Princeton Premedical Society (PPMS) The mission of the Princeton Premedical Society is to foster a sense of community among Princeton's aspiring health professionals - undergraduate students with diverse academic interests and a wide range of social and extracurricular experiences.

This student-run, independent Society emphasizes cooperative learning and helps to connect its students with each other, the Office of Health Professions Advising, and alumni who are engaged in medical education and the practice of healthcare or medical research. Activities of the Society typically include providing peer advising, as well as supporting relevant events or trips, determined by members' interests and availability. 

Co-Presidents: Ebun Olunuga '20, Camille Moeckel '20

Princeton Pre-Veterinary Society provides students interested in pursuing careers in the veterinary field with resources, support, and information regarding the veterinary school application process, possible career paths, and other opportunities.

President: Vienna Lunking '20

The Prince­ton Pub­lic Health Review (PPHR) is a student-run publication designed to showcase the outstanding global health research performed by Princeton University undergraduates and to provide a forum for any health-related discussions. All our content is written in-house. When something like a bacterial meningitis outbreak happens on-campus, PPHR will be there to not only break down the health consequences for the student body, but also to analyze whether the University and the State is doing their job to curb the outbreak. Our new goal is to editorialize on relevant local, national, and international events. This upcoming semester, our content is going to focus on taking a stand on a variety of public health issues.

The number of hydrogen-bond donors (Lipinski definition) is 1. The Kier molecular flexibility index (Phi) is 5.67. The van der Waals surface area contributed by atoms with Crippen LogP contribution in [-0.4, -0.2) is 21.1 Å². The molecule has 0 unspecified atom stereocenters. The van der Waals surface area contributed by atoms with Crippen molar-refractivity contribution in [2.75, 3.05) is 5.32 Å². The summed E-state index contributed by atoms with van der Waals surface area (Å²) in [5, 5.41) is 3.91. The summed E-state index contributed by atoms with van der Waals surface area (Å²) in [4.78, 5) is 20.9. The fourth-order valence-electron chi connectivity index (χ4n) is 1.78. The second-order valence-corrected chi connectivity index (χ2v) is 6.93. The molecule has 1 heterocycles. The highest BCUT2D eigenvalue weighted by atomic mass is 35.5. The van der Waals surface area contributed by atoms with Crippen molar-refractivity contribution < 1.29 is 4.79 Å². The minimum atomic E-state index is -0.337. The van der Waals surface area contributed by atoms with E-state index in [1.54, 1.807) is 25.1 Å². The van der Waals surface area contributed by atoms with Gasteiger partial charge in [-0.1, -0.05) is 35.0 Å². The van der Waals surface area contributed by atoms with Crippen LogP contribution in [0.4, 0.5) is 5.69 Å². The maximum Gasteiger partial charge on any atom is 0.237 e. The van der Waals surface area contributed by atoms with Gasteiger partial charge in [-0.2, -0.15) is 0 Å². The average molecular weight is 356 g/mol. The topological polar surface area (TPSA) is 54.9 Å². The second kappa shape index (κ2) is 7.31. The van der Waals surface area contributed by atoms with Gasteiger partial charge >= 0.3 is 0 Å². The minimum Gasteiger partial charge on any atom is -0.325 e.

Princeton Tiger Nutrition Initiative (PTNI) is a student organization that partners with the Latin American Defense and Education Fund (LALDEF), a grassroots nonprofit organization committed to serving the low-income Latino immigrant communities of the Mercer County region. PTNI is committed to facilitating the Latin American community’s access to health care and education. Specifically, our team provides educational materials regarding health and nutrition for both adults and children. We also make  regular donations of fresh produce to the community.

Co-Presidents: Debby Cheng '20, Asia Kaiser '21

Princeton Varsity Athlete Pre-Medicine Society (PVAPS): A supportive community aiming to bring athletes together who are premed, provide resources that may be hard to access outside of HPA office hours, and connect premed athletes with student athlete alumni now in medicine.

Co-Presidents: Shaelyn Choi '20, Elaine Zhou '20Myriam Lin '20
Contact: pvaps@princeton.edu

The Sexual Harassment/Assault Advising, Resources and Education (SHARE) office is a victim-centered, confidential resource on campus for the Princeton University community. SHARE provides crisis response, support, advocacy, information, and referral services to those who are dealing with incidents of sexual misconduct including sexual harassment, sexual assault, stalking, and relationship violence. SHARE also collaborates with other Campus Life, Princeton University, and community partners to develop, institute, and evaluate prevention and education programs in order to enhance safety, strengthen the campus climate and prevent all forms of sexual misconduct in our community. 

The Student Health Advisory Board (SHAB) is a student-run organization committed to promoting health and wellness at Princeton.  SHAB members serve as official liaisons between the student body and University Health Services (UHS) to ensure the quality of healthcare provided on campus and to help design a variety of health promotion projects.

Members are expected to use strong communication and teamwork skills to design and implement projects of their interest from start to finish.  In addition to working closely with administration and healthcare providers, many SHAB members also serve on and look to engage other campus groups, such as the Healthier Princeton Advisory Board, the Undergraduate Student Government, and Peer Health Advisors.  SHAB has weekly meetings, though individual project groups typically meet more frequently.  New members are selected from freshmen, sophomores, and graduate students in the late fall through a competitive application and interview process.